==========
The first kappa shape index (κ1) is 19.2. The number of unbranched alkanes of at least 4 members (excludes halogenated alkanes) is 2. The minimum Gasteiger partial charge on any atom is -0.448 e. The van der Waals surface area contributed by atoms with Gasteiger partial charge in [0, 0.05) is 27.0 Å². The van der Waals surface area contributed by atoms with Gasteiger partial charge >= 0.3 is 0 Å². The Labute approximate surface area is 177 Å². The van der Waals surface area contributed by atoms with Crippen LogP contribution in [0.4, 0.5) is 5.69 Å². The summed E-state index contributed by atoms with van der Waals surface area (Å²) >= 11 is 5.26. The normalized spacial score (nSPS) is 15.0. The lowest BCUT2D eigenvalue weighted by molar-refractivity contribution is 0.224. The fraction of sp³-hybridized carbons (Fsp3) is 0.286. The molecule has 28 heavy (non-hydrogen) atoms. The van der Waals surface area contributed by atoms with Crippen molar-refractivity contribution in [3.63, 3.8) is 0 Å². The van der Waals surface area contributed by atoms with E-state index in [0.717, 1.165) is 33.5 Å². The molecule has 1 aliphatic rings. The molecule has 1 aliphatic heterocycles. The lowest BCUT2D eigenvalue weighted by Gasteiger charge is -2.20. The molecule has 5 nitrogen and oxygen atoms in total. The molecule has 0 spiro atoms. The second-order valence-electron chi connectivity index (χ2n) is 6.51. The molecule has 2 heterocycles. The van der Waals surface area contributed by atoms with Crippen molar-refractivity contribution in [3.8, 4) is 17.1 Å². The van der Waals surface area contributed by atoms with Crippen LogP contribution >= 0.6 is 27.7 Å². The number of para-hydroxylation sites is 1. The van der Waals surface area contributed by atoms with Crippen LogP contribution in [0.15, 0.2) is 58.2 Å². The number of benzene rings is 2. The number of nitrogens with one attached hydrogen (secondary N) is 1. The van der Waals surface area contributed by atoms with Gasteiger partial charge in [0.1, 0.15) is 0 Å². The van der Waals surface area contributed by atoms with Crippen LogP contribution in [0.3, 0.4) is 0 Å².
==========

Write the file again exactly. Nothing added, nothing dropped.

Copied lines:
The first kappa shape index (κ1) is 19.2. The number of unbranched alkanes of at least 4 members (excludes halogenated alkanes) is 2. The minimum Gasteiger partial charge on any atom is -0.448 e. The van der Waals surface area contributed by atoms with Gasteiger partial charge in [0, 0.05) is 27.0 Å². The van der Waals surface area contributed by atoms with Gasteiger partial charge >= 0.3 is 0 Å². The Labute approximate surface area is 177 Å². The van der Waals surface area contributed by atoms with Crippen LogP contribution in [0.4, 0.5) is 5.69 Å². The summed E-state index contributed by atoms with van der Waals surface area (Å²) >= 11 is 5.26. The normalized spacial score (nSPS) is 15.0. The lowest BCUT2D eigenvalue weighted by molar-refractivity contribution is 0.224. The fraction of sp³-hybridized carbons (Fsp3) is 0.286. The molecule has 28 heavy (non-hydrogen) atoms. The van der Waals surface area contributed by atoms with Crippen molar-refractivity contribution in [3.63, 3.8) is 0 Å². The van der Waals surface area contributed by atoms with E-state index in [0.717, 1.165) is 33.5 Å². The molecule has 1 aliphatic rings. The molecule has 1 aliphatic heterocycles. The lowest BCUT2D eigenvalue weighted by Gasteiger charge is -2.20. The molecule has 5 nitrogen and oxygen atoms in total. The molecule has 0 spiro atoms. The second-order valence-electron chi connectivity index (χ2n) is 6.51. The molecule has 2 heterocycles. The van der Waals surface area contributed by atoms with Crippen molar-refractivity contribution in [3.8, 4) is 17.1 Å². The van der Waals surface area contributed by atoms with Crippen LogP contribution >= 0.6 is 27.7 Å². The number of para-hydroxylation sites is 1. The van der Waals surface area contributed by atoms with Crippen LogP contribution in [0.15, 0.2) is 58.2 Å². The number of benzene rings is 2. The number of nitrogens with one attached hydrogen (secondary N) is 1. The van der Waals surface area contributed by atoms with Gasteiger partial charge in [0.1, 0.15) is 0 Å². The van der Waals surface area contributed by atoms with Crippen LogP contribution in [0.3, 0.4) is 0 Å².